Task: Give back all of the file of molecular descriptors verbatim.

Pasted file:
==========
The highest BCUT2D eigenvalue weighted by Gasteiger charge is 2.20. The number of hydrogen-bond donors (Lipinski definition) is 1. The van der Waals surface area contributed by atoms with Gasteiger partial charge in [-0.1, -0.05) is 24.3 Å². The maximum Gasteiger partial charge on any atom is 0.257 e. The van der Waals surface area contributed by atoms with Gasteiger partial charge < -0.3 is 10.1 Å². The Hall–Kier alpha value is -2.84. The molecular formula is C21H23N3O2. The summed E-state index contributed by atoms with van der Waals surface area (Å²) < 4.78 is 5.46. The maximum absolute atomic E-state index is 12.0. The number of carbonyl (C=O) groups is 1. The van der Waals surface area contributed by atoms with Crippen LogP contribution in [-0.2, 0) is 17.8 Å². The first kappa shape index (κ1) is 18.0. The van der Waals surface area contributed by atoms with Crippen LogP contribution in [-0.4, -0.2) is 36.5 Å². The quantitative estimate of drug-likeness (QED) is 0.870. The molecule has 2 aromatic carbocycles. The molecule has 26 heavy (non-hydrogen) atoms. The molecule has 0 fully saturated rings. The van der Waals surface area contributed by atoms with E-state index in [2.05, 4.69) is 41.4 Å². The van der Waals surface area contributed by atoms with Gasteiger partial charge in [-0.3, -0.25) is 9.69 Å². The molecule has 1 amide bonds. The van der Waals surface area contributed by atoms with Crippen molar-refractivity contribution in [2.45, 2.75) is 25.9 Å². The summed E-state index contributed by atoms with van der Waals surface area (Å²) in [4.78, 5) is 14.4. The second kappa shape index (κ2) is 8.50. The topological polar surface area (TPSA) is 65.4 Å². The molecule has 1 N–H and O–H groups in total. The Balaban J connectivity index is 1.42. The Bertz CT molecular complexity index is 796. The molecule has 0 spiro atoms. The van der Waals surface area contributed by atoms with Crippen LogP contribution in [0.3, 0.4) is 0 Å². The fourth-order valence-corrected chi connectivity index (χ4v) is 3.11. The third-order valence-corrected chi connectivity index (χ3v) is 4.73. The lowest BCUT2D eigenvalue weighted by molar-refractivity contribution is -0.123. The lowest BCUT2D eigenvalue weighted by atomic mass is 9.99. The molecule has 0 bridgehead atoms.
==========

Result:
The highest BCUT2D eigenvalue weighted by Gasteiger charge is 2.20. The number of hydrogen-bond donors (Lipinski definition) is 1. The van der Waals surface area contributed by atoms with Gasteiger partial charge in [-0.1, -0.05) is 24.3 Å². The maximum Gasteiger partial charge on any atom is 0.257 e. The van der Waals surface area contributed by atoms with Gasteiger partial charge < -0.3 is 10.1 Å². The Hall–Kier alpha value is -2.84. The molecular formula is C21H23N3O2. The summed E-state index contributed by atoms with van der Waals surface area (Å²) < 4.78 is 5.46. The maximum absolute atomic E-state index is 12.0. The number of carbonyl (C=O) groups is 1. The van der Waals surface area contributed by atoms with Crippen LogP contribution in [-0.2, 0) is 17.8 Å². The first kappa shape index (κ1) is 18.0. The van der Waals surface area contributed by atoms with Crippen LogP contribution in [-0.4, -0.2) is 36.5 Å². The quantitative estimate of drug-likeness (QED) is 0.870. The molecule has 2 aromatic carbocycles. The molecule has 26 heavy (non-hydrogen) atoms. The molecule has 0 fully saturated rings. The van der Waals surface area contributed by atoms with E-state index in [2.05, 4.69) is 41.4 Å². The van der Waals surface area contributed by atoms with Gasteiger partial charge in [-0.3, -0.25) is 9.69 Å². The molecule has 1 amide bonds. The van der Waals surface area contributed by atoms with Crippen molar-refractivity contribution in [2.45, 2.75) is 25.9 Å². The summed E-state index contributed by atoms with van der Waals surface area (Å²) in [4.78, 5) is 14.4. The second kappa shape index (κ2) is 8.50. The topological polar surface area (TPSA) is 65.4 Å². The molecule has 1 N–H and O–H groups in total. The Balaban J connectivity index is 1.42. The Bertz CT molecular complexity index is 796. The molecule has 0 spiro atoms. The van der Waals surface area contributed by atoms with Crippen LogP contribution in [0.3, 0.4) is 0 Å². The fourth-order valence-corrected chi connectivity index (χ4v) is 3.11. The third-order valence-corrected chi connectivity index (χ3v) is 4.73. The lowest BCUT2D eigenvalue weighted by molar-refractivity contribution is -0.123. The lowest BCUT2D eigenvalue weighted by atomic mass is 9.99. The molecule has 0 bridgehead atoms.